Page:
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Tuesday, March 29, 2011

Cardboard Treasures Was a Hit!!!

The first ever television special about the Hobby we all love ended more than an hour ago. And after falling into third place on Mario Kart Double Dash (we're trying to win the Mirror Mode track by beating the All Cup Tour at 150cc), I now have time to write my glowing review. If you didn't have twitter, you were definitely missing out on the running commentary by a bunch of the bloggers who sat in front of their tv's (or in some cases their computer), and watched the MLB Network's first show on baseball cards. Some of the highlights included:

  • Me just marking out about uncut sheets and the brief appearance of a 1959 Topps Maury Wills card??! WHAT??!

  • Mr. Stale Gum himself wondering if they would mention the legendary Mr. Jefferson Burdick...and not three seconds after posting that query did they feature the museum that now houses his famous collection AND mention Burdick's name.

  • Me again promising as God as my witness that one day I will visit Cooperstown and the HOF to see their baseball card collection.

  • The mention of gimmicks (like the Jeter/Bush/Mantle from 2007), but why nothing of our favorite April Fool's prank, Kazuo Uzuki?
Features I enjoyed included:

  • Billy Ripken defending himself for his 1989 Fleer card (he claims on the show that he had nothing to do with it...but didn't he admit to it a couple of years ago???

  • Dmitri Young and his "Halliburton cases" (Chris Harris' words...not mine) of nothing but GEM MINT 10 ROOKIE CARDS (had to go all Don West there...sorry). I saw his collection a few years ago at the National. Awe inspiring. He has the only GEM MINT TEN 1990 Topps Frank Thomas NNOF card to date.

  • They featured one of the houses that print the cards. I swear it was like looking at Willy Wonka's Chocolate Factory. To dream.

  • The Topps Vault and the pallets of uncut sheets (they held the 2001 Topps Archives sheets for the show).

  • It wasn't all about Topps as a number of present day players mentioned (and the show featured) cards from those other card companies.

If there was one complaint that I would have about the show was that it wasn't close-captioned. What about our Deaf collectors? You'd think they would have wanted to know what was being said??!

Otherwise, it was a great show. And I do hope that they try to make a regular segment/series/special on the topic. It was worth watching, and I wouldn't mind seeing it again.

Sincerely,

JayBee Anama

5 comments:

Laurens said...

I know you are a Topps fan and MLB has an exclusive license but I was glad to see some very brief cameos of cards made by other companies on the show.

I'm not talking about the vintage cards, but maybe the 1989 Fleer, Dmitri Young's PSA 10 Upper Deck card and a random 1990 Score Frank Thomas.

I do think the Billy Ripken segment was tongue and cheek and wasn't meant to be taken seriously.

Chris Stufflestreet said...

I watched it as well and found it to be filled with erroneous information.

Topps was given way too much credit for starting the bubble gum era, when it started nearly 20 years earlier. Goudey, Leaf and Bowman were glossed over, while Delong, National Chicle and Play Ball were never mentioned. There was also little info given about early cards like N, T and E cards beyond some glimpses in the museums.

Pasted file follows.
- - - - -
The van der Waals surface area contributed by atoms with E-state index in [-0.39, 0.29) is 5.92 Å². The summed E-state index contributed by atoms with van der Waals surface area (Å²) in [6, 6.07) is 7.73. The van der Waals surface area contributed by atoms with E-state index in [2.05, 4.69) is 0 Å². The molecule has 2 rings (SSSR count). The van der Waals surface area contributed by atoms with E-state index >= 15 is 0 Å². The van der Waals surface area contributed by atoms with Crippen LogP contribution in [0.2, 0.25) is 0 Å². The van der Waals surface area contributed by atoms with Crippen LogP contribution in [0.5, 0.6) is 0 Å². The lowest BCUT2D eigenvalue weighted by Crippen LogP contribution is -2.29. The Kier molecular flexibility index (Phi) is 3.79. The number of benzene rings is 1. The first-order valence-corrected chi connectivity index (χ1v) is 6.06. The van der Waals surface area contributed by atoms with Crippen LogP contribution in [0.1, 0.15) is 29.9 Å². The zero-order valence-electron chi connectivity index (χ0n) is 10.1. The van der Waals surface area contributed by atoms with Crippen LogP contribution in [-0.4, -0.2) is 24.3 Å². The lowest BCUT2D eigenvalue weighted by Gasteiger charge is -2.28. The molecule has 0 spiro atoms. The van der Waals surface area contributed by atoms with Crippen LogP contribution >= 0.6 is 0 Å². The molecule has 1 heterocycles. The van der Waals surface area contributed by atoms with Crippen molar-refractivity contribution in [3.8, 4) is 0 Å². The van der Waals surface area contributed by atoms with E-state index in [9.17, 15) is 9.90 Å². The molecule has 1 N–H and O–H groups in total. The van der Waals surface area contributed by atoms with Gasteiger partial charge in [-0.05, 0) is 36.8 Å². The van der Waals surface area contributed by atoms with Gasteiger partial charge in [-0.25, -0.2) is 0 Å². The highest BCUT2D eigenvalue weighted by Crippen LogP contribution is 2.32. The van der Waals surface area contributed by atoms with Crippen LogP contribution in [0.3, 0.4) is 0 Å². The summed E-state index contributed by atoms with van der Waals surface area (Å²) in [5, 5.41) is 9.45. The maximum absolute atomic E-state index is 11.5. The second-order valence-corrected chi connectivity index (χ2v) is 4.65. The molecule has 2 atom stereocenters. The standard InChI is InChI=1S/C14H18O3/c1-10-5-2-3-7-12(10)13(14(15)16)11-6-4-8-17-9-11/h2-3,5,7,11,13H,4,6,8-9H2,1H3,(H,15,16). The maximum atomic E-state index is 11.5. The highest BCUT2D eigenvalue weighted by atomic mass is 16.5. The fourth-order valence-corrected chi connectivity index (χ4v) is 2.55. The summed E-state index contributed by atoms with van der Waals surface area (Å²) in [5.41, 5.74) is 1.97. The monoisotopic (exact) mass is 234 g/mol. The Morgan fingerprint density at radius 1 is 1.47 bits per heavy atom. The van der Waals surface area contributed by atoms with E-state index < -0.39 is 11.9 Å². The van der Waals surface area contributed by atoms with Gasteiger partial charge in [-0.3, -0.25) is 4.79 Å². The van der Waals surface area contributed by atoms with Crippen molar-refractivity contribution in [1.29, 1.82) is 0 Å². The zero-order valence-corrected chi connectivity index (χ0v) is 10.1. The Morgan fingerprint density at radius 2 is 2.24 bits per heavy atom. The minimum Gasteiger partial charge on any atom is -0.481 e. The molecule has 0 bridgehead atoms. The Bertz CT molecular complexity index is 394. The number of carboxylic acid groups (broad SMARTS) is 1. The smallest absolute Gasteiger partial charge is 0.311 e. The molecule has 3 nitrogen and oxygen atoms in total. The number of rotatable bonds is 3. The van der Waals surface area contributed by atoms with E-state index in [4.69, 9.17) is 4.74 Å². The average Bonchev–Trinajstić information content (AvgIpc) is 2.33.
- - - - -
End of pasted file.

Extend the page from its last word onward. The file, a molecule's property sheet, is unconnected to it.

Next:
A seller was allowed to call a 1952 Topps Willie Mays his "rookie card" when the '51 Bowman was shown elsewhere.

An "expert" mentioned the '84 Topps Mattingly card as the beginning of the "rookie card" craze...but that's wrong on two counts. It was the '84 Donruss that was highly coveted, and the rookie craze was in full swing before '84: Fernandomania, Charbonneau, Dale Murphy and even Ron Kittle predated the Mattingly era. If anything, Mattingly was the hot card when the hobby really began heating up.

The Gretzky T206 Wagner was nice, but it's also become a very controversial topic among hard-core hobby types due to questions about its history. The piece mentioned nothing about that.

In short, it was a nice hobby primer for those who aren't already part of it, but it's too broad for those of us who are. I'd have expected better from the MLB Network...but then again, when even the Commissioner goes on record saying that he believes the Abner Doubleday invented the game when even the available evidence disproves it, perhaps I expect too much.

On the other hand, a multipart series about cards that hits on the hobby's main eras, its names (Buck Duke, Sy Berger, Warren Bowman, Woody Gelman, Jeff Burdick) would be an amazing thing, especially if they actually went with the vast historical material available on places like my own blog, several Websites and books...instead of what was essentially a 1-hour commercial for Topps.

As a collector, I really wanted to see more than what I got with the piece.

GCA said...

Does that mean you have to be on Twitter to see all the comments? Yours is really the only blog with a review of any kind I've seen.

I thought it took a lot of gall (or ignorance) to show Beckett as the grader example and have them giving a Strasburg auto a 9.5!

And Amsinger is definitely not a collector - he had no clue about what Studio or Archive cards were supposed to be...

It was nice to see inside the Topps facilities. Wish they had shown more of the production/design and packaging processes.

Baseball Cards Rule said...

Wish I could find a video link for the show. I would love to watch it.

PhilM said...

I found it a little introductory, but the behind-the-scenes stuff was great. I never knew that Willie Mays was the action shot on the Hank Aaron rookie, but from the close-up, it was definitely him. All in all, an hour well-spent -- bring on opening day!